Tim McCarver, the longtime lead analyst for Fox Sports'
coverage of Major League Baseball, announced Wednesday that he will step down
at the conclusion of the 2013 World Series.
"Although I am neither tired of broadcasting baseball nor
have I in any way lost my interest in baseball, with which I have been
associated as a player and broadcaster for 55 years, it's time to cut
back," said McCarver, during a conference call with
reporters. "I am very proud to have been a part of all the things
that make this game so special for all of us who follow it day-to-day,
week-to-week and year-to-year."
McCarver has been with Fox since 1996 as the lead game
analyst with play-by-play man Joe Buck, and is the only MLB analyst to have
worked for all four major broadcast networks. He has worked 28 consecutive MLB postseasons
on network television dating back to 1984, providing analysis for a record 23
World Series and 20 All-Star Games.
"Like a lot of great broadcasters, I think you start
with one thing and that is that Tim, in a way, was a teacher," added former
Fox Sports president and vice chairman Ed Goren.
"Tim McCarver has chronicled the national pastime on
our biggest stages, including a record 23 World Series and 20 All-Star Games,
for a generation of baseball fans," said MLB commissioner Bud Selig. "As
an analyst, he has always thought like a manager in the dugout, and in the
process he helped redefine what sports fans expected from the broadcast
"Tim McCarver is not only one of the best sports analysts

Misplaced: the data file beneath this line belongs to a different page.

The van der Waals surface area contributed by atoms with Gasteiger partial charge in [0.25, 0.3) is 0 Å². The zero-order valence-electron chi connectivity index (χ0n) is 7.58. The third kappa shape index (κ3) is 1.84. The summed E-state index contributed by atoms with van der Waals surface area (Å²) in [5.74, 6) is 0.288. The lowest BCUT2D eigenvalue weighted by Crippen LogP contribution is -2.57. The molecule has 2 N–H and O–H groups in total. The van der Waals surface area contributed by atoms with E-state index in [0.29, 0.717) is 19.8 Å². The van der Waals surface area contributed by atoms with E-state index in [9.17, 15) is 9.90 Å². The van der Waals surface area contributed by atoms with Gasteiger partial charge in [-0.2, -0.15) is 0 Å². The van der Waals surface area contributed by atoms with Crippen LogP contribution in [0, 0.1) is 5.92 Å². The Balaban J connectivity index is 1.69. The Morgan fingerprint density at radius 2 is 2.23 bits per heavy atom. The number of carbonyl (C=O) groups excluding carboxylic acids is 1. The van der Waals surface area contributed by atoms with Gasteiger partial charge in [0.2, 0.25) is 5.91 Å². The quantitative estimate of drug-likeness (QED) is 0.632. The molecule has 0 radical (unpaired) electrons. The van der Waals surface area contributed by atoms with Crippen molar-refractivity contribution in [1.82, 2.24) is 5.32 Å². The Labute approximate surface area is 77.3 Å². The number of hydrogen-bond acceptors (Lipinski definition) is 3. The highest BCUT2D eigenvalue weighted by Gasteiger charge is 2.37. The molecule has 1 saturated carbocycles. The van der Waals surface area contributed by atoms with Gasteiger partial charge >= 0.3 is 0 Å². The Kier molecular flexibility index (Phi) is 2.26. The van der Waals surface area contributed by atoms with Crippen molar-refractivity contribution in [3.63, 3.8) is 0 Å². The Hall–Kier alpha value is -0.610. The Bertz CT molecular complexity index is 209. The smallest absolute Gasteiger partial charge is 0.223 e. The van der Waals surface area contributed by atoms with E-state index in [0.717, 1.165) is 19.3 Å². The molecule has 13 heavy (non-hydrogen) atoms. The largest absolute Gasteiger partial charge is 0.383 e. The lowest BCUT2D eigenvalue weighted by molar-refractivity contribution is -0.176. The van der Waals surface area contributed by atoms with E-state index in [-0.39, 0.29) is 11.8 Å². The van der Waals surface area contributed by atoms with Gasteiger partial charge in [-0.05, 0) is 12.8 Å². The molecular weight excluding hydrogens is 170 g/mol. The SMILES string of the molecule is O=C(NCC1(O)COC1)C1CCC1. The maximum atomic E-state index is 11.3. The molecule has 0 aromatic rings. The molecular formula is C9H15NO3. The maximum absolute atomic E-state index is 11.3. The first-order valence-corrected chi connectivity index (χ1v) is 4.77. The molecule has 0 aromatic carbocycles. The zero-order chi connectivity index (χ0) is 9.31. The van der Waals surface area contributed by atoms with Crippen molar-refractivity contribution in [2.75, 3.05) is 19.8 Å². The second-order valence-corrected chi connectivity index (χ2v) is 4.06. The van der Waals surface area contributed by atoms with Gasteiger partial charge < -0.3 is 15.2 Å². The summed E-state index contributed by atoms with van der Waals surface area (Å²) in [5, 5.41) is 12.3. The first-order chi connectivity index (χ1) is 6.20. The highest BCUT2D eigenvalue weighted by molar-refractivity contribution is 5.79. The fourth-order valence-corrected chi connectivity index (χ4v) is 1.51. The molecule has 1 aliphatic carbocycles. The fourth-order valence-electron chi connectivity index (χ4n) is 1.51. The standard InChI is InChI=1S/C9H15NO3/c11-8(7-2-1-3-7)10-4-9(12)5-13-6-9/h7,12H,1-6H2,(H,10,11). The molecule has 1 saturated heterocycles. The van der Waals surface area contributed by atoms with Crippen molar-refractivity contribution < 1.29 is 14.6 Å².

I've ever worked with, but more importantly, one of the best I've ever heard,"
added News Corp. senior EVP David Hill. "McCarver lives up to John
Madden's credo for great sports analysis -- the great ones tell you what you're
seeing, but not seeing."
Buck recalled during his first World Series game in 1996 at
the old Yankee Stadium, that he was "scared out of my mind" and said
that McCarver was his "biggest asset" in making him feel comfortable.
"What he's meant to me goes beyond a professional, in-the-booth,
Over his career, McCarver won three consecutive Emmy Awards
for "Outstanding Sports Event Analyst" from 2000-02 and was named the
2012 recipient of the National Baseball Hall of Fame and Museum's Ford C. Frick
"I wanted to step down while I know I could still do
the job and be proud of the job I've done," said McCarver.
McCarver's broadcasting career began at WPHL Philadelphia in
1980 calling Philadelphia Phillies games. Later, he spent 16 seasons as an
analyst for New York Mets broadcasts on WWOR, three seasons working New York
Yankees games on WNYW, and one year with the San Francisco Giants on KTVU.
Prior to broadcasting, McCarver spent 21 seasons in the big
leagues, splitting time between the St. Louis Cardinals, Phillies, the former
Montreal Expos and the Boston Red Sox.
His nationally-syndicated sports interview
program, The Tim McCarver Show, is in its 12th season, airing in
all top 50 markets and more than 90% of the U.S.
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